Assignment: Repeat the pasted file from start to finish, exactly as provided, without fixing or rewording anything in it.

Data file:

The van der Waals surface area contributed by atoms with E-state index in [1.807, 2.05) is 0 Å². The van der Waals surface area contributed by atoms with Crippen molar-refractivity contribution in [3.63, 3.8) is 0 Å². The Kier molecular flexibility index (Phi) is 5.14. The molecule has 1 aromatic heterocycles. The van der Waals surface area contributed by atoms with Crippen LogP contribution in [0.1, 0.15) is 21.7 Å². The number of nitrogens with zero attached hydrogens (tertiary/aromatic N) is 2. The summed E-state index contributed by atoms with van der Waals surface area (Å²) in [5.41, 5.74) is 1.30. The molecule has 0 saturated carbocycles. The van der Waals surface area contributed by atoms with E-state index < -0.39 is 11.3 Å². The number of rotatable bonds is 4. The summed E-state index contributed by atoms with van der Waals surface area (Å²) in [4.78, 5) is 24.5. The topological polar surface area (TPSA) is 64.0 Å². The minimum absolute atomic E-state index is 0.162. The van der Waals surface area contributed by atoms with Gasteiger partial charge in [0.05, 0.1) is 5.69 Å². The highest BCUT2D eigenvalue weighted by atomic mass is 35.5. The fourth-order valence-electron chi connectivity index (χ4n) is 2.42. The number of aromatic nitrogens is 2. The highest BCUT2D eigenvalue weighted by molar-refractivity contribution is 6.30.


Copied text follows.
The van der Waals surface area contributed by atoms with E-state index in [1.807, 2.05) is 0 Å². The van der Waals surface area contributed by atoms with Crippen molar-refractivity contribution in [3.63, 3.8) is 0 Å². The Kier molecular flexibility index (Phi) is 5.14. The molecule has 1 aromatic heterocycles. The van der Waals surface area contributed by atoms with Crippen LogP contribution in [0.1, 0.15) is 21.7 Å². The number of nitrogens with zero attached hydrogens (tertiary/aromatic N) is 2. The summed E-state index contributed by atoms with van der Waals surface area (Å²) in [5.41, 5.74) is 1.30. The molecule has 0 saturated carbocycles. The van der Waals surface area contributed by atoms with E-state index < -0.39 is 11.3 Å². The number of rotatable bonds is 4. The summed E-state index contributed by atoms with van der Waals surface area (Å²) in [4.78, 5) is 24.5. The topological polar surface area (TPSA) is 64.0 Å². The minimum absolute atomic E-state index is 0.162. The van der Waals surface area contributed by atoms with Gasteiger partial charge in [0.05, 0.1) is 5.69 Å². The highest BCUT2D eigenvalue weighted by atomic mass is 35.5. The fourth-order valence-electron chi connectivity index (χ4n) is 2.42. The number of aromatic nitrogens is 2. The highest BCUT2D eigenvalue weighted by molar-refractivity contribution is 6.30.